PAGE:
Any resistance and you’ll have to back down at once, of course, or you’ll be accused of being manipulative. But if he understands, you might be able to share part of the fun even if you don’t contribute quite in the way you would have wished.

Readers say...

It’s time to let him go

Count your blessings, Perri. Your son is a young man who is looking forward to an independent life, and yet is still looking after your welfare. You have had a lot of fun planning this move. Well, now let him go. Perhaps he wants to tackle this final stage all by himself. How lucky you are – plenty of women would love to be in your shoes, with a confident, caring son. Your surgery has probably affected you more than you realise: perhaps that is why you are feeling low. Sit on the sofa, go online and choose him a really nice house-warming present. Put together a hamper of goodies to be delivered on the evening he moves in. Plan a nice home-cooked dinner for the first evening he visits from his new flat. Your son sounds lovely – don’t sour things by being too possessive now.

Ros, by email

You need to give him space

Thank goodness one of you is thinking straight – and that person is your son. Your description of “serious unexpected surgery” and “feeling weak” should tell you that your son has recognised that the strain of moving into a flat (or a house, as I have just done) is probably a step too far for you in your recuperation phase. It is hard for parents to recognise their own limitations when faced with the boundless energy of their kids – I feel that often, when the desire to help almost overcomes the reality of being older. Clearly, the disappointment is shared, but if he cannot manage alone I am sure he has a friend or two to help. I have no doubt also that you will be among the first to be invited round for a house-warming cup of tea. Take him a few beers and some flowers to brighten up the place. He will be much happier knowing that you are farther down the road to recovery than watching you carry boxes and stuff around. Help him the best way you can by taking a step back.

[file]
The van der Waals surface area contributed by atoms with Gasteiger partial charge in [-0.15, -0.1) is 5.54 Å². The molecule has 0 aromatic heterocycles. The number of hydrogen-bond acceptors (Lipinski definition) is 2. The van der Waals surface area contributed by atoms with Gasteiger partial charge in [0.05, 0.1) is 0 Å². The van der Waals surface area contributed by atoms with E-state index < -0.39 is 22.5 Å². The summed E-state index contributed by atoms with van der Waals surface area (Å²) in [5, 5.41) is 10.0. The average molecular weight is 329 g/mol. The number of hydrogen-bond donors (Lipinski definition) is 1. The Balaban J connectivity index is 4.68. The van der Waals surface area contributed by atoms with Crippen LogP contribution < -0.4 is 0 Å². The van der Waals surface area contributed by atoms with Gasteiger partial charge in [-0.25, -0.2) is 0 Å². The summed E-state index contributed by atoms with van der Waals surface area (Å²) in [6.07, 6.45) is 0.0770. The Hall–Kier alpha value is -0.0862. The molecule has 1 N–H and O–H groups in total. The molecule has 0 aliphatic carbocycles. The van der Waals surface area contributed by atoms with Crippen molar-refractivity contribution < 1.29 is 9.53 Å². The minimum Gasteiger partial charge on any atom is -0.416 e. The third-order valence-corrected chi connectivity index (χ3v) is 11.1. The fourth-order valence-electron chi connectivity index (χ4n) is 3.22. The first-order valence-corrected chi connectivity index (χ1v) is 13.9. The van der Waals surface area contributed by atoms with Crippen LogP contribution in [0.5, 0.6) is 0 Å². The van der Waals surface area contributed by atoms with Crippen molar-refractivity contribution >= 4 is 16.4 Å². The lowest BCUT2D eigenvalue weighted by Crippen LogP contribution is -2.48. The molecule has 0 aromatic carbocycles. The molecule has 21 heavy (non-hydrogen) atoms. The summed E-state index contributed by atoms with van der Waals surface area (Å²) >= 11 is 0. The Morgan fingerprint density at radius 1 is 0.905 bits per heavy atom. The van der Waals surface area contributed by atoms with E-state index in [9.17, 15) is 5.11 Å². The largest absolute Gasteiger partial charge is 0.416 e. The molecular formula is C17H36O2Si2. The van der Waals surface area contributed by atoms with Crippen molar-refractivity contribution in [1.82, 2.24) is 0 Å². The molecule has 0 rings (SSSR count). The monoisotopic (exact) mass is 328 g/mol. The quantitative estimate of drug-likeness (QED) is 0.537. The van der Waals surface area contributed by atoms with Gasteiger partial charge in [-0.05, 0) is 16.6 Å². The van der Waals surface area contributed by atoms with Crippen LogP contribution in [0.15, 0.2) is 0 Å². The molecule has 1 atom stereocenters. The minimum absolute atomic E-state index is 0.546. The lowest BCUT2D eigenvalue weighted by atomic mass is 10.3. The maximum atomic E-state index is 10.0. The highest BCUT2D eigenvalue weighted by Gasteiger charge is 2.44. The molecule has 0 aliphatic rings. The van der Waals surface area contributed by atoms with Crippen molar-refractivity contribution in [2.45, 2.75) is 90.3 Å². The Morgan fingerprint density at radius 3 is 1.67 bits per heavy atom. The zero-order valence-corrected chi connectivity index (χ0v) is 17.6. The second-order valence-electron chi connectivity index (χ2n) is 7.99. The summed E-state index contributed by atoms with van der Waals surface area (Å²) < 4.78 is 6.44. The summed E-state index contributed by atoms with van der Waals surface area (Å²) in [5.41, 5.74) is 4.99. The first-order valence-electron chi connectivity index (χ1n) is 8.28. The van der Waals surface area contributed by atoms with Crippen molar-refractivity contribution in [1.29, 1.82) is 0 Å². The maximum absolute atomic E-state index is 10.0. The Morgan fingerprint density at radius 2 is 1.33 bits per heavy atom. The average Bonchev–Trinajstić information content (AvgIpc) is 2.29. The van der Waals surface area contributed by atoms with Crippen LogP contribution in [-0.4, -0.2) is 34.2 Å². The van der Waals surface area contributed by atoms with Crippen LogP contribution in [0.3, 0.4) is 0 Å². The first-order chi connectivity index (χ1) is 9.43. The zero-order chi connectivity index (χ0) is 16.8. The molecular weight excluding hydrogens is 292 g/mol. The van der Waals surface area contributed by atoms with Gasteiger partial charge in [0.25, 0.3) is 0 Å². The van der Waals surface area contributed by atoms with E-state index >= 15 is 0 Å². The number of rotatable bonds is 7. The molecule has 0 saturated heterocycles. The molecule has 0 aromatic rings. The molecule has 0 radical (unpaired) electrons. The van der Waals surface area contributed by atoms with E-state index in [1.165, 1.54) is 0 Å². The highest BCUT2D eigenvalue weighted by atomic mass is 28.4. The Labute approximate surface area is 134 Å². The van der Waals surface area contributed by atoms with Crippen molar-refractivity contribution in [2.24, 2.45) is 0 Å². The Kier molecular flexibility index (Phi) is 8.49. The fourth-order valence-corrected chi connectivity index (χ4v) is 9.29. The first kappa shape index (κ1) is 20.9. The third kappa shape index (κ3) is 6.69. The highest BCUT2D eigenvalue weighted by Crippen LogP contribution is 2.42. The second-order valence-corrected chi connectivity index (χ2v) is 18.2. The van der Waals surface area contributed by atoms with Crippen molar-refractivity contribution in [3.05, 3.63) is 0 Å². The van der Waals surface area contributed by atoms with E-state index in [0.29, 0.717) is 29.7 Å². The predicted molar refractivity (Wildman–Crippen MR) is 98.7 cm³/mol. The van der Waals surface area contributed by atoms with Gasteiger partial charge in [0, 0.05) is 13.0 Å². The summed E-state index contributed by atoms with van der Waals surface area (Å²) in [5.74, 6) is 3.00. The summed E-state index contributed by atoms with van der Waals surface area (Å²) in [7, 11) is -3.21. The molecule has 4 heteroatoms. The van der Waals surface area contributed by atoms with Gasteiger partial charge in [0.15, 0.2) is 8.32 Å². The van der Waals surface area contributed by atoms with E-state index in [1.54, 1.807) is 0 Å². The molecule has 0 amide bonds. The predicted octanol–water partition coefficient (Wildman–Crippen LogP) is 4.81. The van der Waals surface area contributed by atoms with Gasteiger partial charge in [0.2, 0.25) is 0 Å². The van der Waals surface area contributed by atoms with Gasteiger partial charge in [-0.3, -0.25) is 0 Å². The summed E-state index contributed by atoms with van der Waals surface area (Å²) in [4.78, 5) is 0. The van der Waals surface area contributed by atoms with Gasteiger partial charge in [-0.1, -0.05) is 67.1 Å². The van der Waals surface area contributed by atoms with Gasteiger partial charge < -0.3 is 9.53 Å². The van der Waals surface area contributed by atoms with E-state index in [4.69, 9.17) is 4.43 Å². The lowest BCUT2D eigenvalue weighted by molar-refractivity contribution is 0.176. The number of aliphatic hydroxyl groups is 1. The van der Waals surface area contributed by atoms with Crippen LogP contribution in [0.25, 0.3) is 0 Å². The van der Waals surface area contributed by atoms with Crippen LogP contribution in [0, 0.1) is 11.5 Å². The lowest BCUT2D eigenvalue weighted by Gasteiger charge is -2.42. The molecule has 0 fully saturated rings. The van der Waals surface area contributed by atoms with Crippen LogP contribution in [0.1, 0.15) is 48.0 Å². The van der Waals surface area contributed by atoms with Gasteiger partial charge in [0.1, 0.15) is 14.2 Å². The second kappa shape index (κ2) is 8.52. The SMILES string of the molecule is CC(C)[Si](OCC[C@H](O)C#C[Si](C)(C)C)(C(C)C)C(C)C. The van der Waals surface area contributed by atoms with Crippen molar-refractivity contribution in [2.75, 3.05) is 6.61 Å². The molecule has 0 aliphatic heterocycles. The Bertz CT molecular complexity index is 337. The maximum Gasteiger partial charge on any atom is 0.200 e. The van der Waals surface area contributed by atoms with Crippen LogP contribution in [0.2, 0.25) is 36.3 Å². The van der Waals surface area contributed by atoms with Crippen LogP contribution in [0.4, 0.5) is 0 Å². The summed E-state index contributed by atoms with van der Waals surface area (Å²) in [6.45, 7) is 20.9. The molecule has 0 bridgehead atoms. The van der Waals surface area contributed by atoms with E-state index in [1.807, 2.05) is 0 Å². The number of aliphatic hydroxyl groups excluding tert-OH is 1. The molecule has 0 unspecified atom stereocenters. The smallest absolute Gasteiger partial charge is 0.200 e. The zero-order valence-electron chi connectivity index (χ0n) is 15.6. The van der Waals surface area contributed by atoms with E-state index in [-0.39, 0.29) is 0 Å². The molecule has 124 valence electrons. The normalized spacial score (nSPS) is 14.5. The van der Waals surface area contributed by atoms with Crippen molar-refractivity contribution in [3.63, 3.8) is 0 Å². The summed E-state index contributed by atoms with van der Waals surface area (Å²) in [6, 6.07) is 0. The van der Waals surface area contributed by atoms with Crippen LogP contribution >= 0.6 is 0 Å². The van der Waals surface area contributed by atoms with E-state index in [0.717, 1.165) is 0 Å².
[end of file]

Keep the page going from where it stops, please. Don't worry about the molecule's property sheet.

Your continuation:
Matthew, by email

He’s showing his independence

Perri, do you think it’s possible your son is trying to encourage you to let him manage this move on his own? It sounds like a great relationship, and if you’re close, the last thing he would want to do is hurt your feelings. Don’t be distressed. He’s demonstrating the maturity and confidence that you have given him. Let him exercise his independence and look forward to visiting the flat and taking pride in his achievements. 

Ruth Liss, by email

Next week's dilemma

I employed an old friend on a freelance basis for some creative work in my small consulting business. I was able to secure some interesting contracts, which we worked on together happily for three years. Our fees were fixed in advance – not much, but it was interesting work. Then suddenly it became clear she thought I was exploiting her in some way and she left. I’ve emailed and written to her but she has pretty much cut me dead. My children miss someone they loved. And I miss a friendship that lasted more than 40 years. Is this the end of the road or is there something else I can do? 

Yours sincerely, Jean

What would you advise Jean to do?  Write to Anyone whose advice is quoted or whose dilemma is published will receive a box of Belgian Chocolates from